The Sacrament of the Present Moment

As we started the penitential season of Lent on Ash Wednesday, we heard the solemn words: “Remember, you are dust and to dust you shall return.” To be frank, there’s not a whole lot of wiggle room in that admonition. It’s stark – and sobering.

Life has come and life will go. We are dust and we’re going to return to dust. What does that mean for us? Are the ashes just some morbid way to make fun about death? Or is there something deeper – and even charitable – in the devotional practice of ashes during Lent?

These questions beg for candor. And so, we’re called to examine the placement of ashes and the internal logic of Lent. What is it all about? A casual observation of most contemporary believers would seem to indicate that the ashes have become a kind of bizarre religious jewelry, largely devoid of meaning and worn by the most shameless among us. Meanwhile, Lent itself has become one big project in self-improvement or self-actualization.

Is this the Lent of our Sacred Tradition? Are these the best answers to the questions about Lent?

No, these are not Christian answers. These are counterfeits – false answers that reflect the transvaluation and selling out of the spiritual treasury of the Church and Western civilization. These compromised answers reflect a raw domestication of the intensely Christ-centered and profoundly penitential season of holy Lent.

The Sacred Tradition of the Church, going back millennia to the time of the apostles and other disciples, has provided us with an annual call to re-focus our lives on the Paschal Mystery, namely, the Passion, Death and Resurrection of Jesus Christ. And to use the gift of time – called “the sacrament of the present moment” by Father Jean Pierre de Caussade – to cooperate with grace, work out our salvation with “fear and trembling,” and be made fit for the kingdom of God. (cf. Phil 2:12) This is Lent.

In our practices during the sacred season, we can appropriate for ourselves the fact that Lent has been catechetically designed by the ancient tradition of the Church to give each believer wisdom that is both immanent and eternal. It is a yearly exhortation about appreciating the shortness of life and the promise of glory in Jesus Christ. It shows us, with ashes and ascetical practices, that, as the psalmist observes: “The days of our life are seventy years, or perhaps eighty, if we are strong; even then their span is only toil and trouble; they are soon gone, and we fly away.” (Psalm 90:10)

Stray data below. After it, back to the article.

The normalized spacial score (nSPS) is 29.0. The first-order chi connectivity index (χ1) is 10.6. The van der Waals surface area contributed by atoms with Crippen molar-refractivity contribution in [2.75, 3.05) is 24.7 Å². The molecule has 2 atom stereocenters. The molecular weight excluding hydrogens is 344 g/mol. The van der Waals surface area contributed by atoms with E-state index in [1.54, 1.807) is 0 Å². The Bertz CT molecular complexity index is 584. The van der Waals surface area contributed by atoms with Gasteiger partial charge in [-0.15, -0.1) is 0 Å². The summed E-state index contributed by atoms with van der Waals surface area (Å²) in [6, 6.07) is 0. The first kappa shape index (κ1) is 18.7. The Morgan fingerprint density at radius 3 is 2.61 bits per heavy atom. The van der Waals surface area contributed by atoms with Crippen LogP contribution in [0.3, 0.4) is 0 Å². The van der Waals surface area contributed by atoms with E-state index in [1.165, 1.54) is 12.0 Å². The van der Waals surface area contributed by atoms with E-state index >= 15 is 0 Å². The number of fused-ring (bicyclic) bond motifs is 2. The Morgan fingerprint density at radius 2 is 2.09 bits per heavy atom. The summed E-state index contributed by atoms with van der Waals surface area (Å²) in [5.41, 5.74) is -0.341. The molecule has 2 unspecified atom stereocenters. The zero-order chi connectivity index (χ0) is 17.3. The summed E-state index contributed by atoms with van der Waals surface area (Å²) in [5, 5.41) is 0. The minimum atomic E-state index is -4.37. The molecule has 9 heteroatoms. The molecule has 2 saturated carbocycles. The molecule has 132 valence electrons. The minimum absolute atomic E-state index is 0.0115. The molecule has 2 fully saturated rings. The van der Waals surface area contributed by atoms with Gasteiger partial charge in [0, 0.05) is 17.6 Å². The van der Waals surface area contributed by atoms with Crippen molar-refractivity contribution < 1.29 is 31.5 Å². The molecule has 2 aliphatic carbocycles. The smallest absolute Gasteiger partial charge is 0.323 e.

*

And yet, it is precisely the sense of the shortness of our lives that spurs us to discern eternity. It summons us beyond the malaise and busyness of life, to see the urgency and grace of each moment, here and now. The brevity of our lives provokes us to use each moment, intentionally and purposefully, to fight vice, nurture virtue, deepen prayer, serve those in need – and so draw closer to Jesus Christ, the Resurrection and the Life. (cf. John 11:25)

With this temporal and eternal wisdom in mind, Lent moves us from Ash Wednesday to its First Sunday. In the Gospel of the First Sunday of Lent, the Church takes us to the desert. In such a place of solitude, the deception of our minds and the fallenness of our hearts are exposed to the light and heat of truth.

The various temptations to comfort, vanity, and power are unmasked and we are shown the harm they do in our souls. The desert provides no hiding place. We have to claim each moment, choose or lose its grace, and allow the particular moments and specifics acts of our lives to lead us closer to the riches of the glory.

It should be no surprise, therefore, that the ecclesial curriculum of Lent would lead us from the desert in its First Sunday to Mount Tabor and the manifestation of the Lord’s divinity in its Second Sunday. The Gospel account of the desert leads to the Gospel account of the glory. But this is not a set path. It’s not an entitlement or a given. If we want the glory, we must labor and persevere through the desert.

Lent is a reminder of this desert, indeed it becomes a small desert itself. It’s a renewed call to our hearts. It’s a prompting to live each moment is an opportunity where our definitive “yes” to the Lord Jesus can be played out in a thousand different yeses of mercy, patience, integrity, charity, and kindness.

In revering the present moment, and cooperating with God’s grace here and now, we are formed and fashioned for the everlasting kingdom of light and goodness. Properly understood, the ashes and ascetical practices of Lent are not empty rituals or exercises in self-improvement, let alone self-aggrandizement. They are an annual gift from the Church. They’re an invitation for us to live this passing life well so that eternal life with God can be ours.

 

*Image: By the Rivers of Babylon (An den Wassern Babylons) by Gebhard Fugel, 1920 [Städtische Galerie Fähre, Bad Saulgau, Germany]. The reference is to Psalms 137:1: “By the rivers of Babylon, there we sat down, yea, we wept, when we remembered Zion.”

Fr. Jeffrey Kirby

Fr. Jeffrey Kirby

Fr. Jeffrey Kirby, STD is an Adjunct Professor of Theology at Belmont Abbey College and the Pastor of Our Lady of Grace Parish in Indian Land, SC. His newest book is Be Not Troubled: A 6-Day Personal Retreat with Fr. Jean-Pierre de Caussade.